Tuesday, August 18, 2020

Dark Nights: Death Metal: Death Metal Guidebook #1 Review

I Like to Watch

Writer: Priest, Vita Ayala, Becky Cloonan, Scott Snyder, James Tynion IV, Joshua Williamson, Chip Zdarsky
Artist: Becky Cloonan, Doug Mahnke, Dan Panosian, Khary Randolph, Eduardo Risso
Cover Price: $5.99
Release Date: August 18, 2020

I always have issues when it comes to reviewing big event tie-in books.  As a reviewer, you try to judge each book by its own merits, but these things always end up making me debate whether they are essential and worth buying, even if they are fun.  Now, sometime they're not even that, and that's when the shit hits the fan, and Grammarly asks me if I want to curse that much.  For the record, I usually don't swear as much as I want to, it's just Grammarly doesn't know me well enough to realize that!  However, sometimes I am pleasantly surprised, and the tie-in is fun and essential and leads to  cursing like, "Hell Yeah!" and "Shit Yeah!" and "Fuck Yeah!"  Listen,  I never claimed to be original!  So, is this a bad cursing or good cursing book?  Let's find out...

The Guidebook opens with the story of what happened after the Justice League went through that door at the end of Justice League #39.  It's a question that every reader of Death Metal (and the heroes in the book) have been asking since page one!  Spoiler Alert - the shit hit the fan!!!  We don't get the big answers most have been waiting for, just why characters were where they were when Death Metal started and hints of how we will continue.  Doug Mahnke's art looks great, but it feels like it's only filling in a couple of cracks when there are so many left untouched.  I understand we should get big answers in the main book, but I also know that, because they aren't here, this is... less essential. Shit!

The next story is a Harley Quinn story by Chip Zdarsky and Khary Randolph, and I love all three of them, so I was pretty damn excited about it.  It's a quick story that may not do much for the overall Death Metal narrative, but it gave me a couple of chuckles ("suicide quads") and even had a tongue-in-cheek editor's note.  Yea, it's an origin story of sorts, but one that... wasn't essential. Shit!  I think you know where I am going with this.

We continue with a quick Aquaman story that had great art by Becky Cloonan (I love her style) and a Vita Ayala story that had a Planet of the Apes moment that made me giggle, though I'm not sure I was supposed to.  It also showed the compassion of Wonder Woman even when it looks like it's not there, but for now... I won't repeat it, but you know.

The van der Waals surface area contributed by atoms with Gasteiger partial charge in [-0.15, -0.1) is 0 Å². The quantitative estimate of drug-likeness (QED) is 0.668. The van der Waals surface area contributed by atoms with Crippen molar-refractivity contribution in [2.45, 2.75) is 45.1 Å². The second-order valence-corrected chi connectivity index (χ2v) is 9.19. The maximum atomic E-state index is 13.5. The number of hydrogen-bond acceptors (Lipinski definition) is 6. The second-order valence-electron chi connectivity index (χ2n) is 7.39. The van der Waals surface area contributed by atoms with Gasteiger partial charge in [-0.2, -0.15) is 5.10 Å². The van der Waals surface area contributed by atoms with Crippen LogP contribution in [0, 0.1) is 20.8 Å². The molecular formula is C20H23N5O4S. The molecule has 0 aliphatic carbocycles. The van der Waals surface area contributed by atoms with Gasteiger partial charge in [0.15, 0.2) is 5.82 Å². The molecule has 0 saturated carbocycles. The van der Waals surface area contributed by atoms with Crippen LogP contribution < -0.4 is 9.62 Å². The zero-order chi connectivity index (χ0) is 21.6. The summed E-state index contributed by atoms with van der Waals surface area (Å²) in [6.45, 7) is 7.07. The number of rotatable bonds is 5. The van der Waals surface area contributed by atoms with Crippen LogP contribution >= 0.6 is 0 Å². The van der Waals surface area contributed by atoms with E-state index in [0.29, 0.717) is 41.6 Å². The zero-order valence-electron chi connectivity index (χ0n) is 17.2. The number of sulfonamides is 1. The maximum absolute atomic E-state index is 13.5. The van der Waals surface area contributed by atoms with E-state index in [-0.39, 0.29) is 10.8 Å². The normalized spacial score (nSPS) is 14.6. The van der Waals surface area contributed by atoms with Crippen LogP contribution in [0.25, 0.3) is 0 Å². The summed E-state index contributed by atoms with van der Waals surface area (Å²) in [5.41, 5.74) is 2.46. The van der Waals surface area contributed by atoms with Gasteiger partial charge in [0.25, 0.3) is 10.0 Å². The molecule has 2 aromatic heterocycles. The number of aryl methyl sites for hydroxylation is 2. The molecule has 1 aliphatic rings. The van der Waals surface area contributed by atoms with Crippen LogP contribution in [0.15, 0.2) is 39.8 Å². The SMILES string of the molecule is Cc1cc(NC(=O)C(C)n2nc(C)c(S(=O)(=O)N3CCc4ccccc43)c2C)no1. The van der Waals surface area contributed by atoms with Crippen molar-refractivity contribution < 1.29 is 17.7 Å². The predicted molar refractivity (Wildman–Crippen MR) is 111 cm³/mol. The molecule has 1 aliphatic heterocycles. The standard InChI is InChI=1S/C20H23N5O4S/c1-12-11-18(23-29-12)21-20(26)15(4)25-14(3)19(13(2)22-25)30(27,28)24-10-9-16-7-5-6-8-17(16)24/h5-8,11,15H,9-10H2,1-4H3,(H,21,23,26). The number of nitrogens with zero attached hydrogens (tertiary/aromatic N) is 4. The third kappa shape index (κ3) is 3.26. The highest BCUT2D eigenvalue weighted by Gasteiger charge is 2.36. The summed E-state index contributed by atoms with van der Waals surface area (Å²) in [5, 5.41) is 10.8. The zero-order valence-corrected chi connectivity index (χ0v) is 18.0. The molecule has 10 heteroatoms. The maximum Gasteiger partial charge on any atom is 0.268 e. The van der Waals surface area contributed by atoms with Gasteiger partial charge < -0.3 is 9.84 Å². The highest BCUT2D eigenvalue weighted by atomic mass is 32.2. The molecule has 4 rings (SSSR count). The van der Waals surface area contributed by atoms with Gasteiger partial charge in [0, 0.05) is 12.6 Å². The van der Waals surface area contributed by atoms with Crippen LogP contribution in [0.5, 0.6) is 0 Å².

We end with a Batman/Jonah Hex team-up by Priest and Eduardo Risso that feels like it wants to spill some beans but isn't allowed to, so we get hints instead.  We also get a shit-talking Jonah Hex, which I usually like, but Priest uses him to stop Batman from telling us anything of real value here. Fuck! 

Guess what?  I'm going to tell you that this book is not essential reading for Death Metal.  It's also not that much fun overall, and while it has good art throughout, it doesn't have much more than that.  Each story felt incomplete at best, but most just felt unnecessary.  The whole thing felt like just an assignment and lacked any spark to inspire me to read more.  This is your typical anthology tie-in that is not a guidebook, like the name suggests, but another thing that DC can try to make a quick buck on while the hype of Death Metal is still going strong.

Bits and Pieces:

This collection of stories did not feel essential to the Death Metal story, and besides that, most were not much fun to read.  The art was excellent throughout the book, and I love seeing all the different art styles.  However, with so many unanswered questions in Death Metal, I need more than hints, setups, and side stories to recommend this to anyone besides completists. 


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